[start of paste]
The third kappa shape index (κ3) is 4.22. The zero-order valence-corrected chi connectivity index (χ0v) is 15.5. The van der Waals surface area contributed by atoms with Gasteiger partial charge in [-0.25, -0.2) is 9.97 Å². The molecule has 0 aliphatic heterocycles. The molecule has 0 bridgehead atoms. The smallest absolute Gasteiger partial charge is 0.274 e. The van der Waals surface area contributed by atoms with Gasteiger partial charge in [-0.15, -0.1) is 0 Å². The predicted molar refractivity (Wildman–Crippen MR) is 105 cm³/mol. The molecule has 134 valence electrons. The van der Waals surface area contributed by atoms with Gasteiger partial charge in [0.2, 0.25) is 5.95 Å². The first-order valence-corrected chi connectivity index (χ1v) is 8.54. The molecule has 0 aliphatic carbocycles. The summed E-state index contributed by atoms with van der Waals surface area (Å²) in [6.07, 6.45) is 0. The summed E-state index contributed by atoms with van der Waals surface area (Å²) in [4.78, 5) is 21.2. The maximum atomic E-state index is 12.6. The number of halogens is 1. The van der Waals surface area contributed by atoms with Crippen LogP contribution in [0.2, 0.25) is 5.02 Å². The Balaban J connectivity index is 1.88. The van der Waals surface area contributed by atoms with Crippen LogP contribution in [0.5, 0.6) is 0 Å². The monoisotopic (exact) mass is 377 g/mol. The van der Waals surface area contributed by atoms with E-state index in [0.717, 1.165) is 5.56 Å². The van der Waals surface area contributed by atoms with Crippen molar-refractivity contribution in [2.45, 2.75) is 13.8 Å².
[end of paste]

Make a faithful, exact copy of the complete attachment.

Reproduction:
The third kappa shape index (κ3) is 4.22. The zero-order valence-corrected chi connectivity index (χ0v) is 15.5. The van der Waals surface area contributed by atoms with Gasteiger partial charge in [-0.25, -0.2) is 9.97 Å². The molecule has 0 aliphatic heterocycles. The molecule has 0 bridgehead atoms. The smallest absolute Gasteiger partial charge is 0.274 e. The van der Waals surface area contributed by atoms with Gasteiger partial charge in [-0.15, -0.1) is 0 Å². The predicted molar refractivity (Wildman–Crippen MR) is 105 cm³/mol. The molecule has 134 valence electrons. The van der Waals surface area contributed by atoms with Gasteiger partial charge in [0.2, 0.25) is 5.95 Å². The first-order valence-corrected chi connectivity index (χ1v) is 8.54. The molecule has 0 aliphatic carbocycles. The summed E-state index contributed by atoms with van der Waals surface area (Å²) in [6.07, 6.45) is 0. The summed E-state index contributed by atoms with van der Waals surface area (Å²) in [4.78, 5) is 21.2. The maximum atomic E-state index is 12.6. The number of halogens is 1. The van der Waals surface area contributed by atoms with Crippen LogP contribution in [0.2, 0.25) is 5.02 Å². The Balaban J connectivity index is 1.88. The van der Waals surface area contributed by atoms with Crippen LogP contribution in [0.5, 0.6) is 0 Å². The monoisotopic (exact) mass is 377 g/mol. The van der Waals surface area contributed by atoms with E-state index in [0.717, 1.165) is 5.56 Å². The van der Waals surface area contributed by atoms with Crippen molar-refractivity contribution in [2.45, 2.75) is 13.8 Å².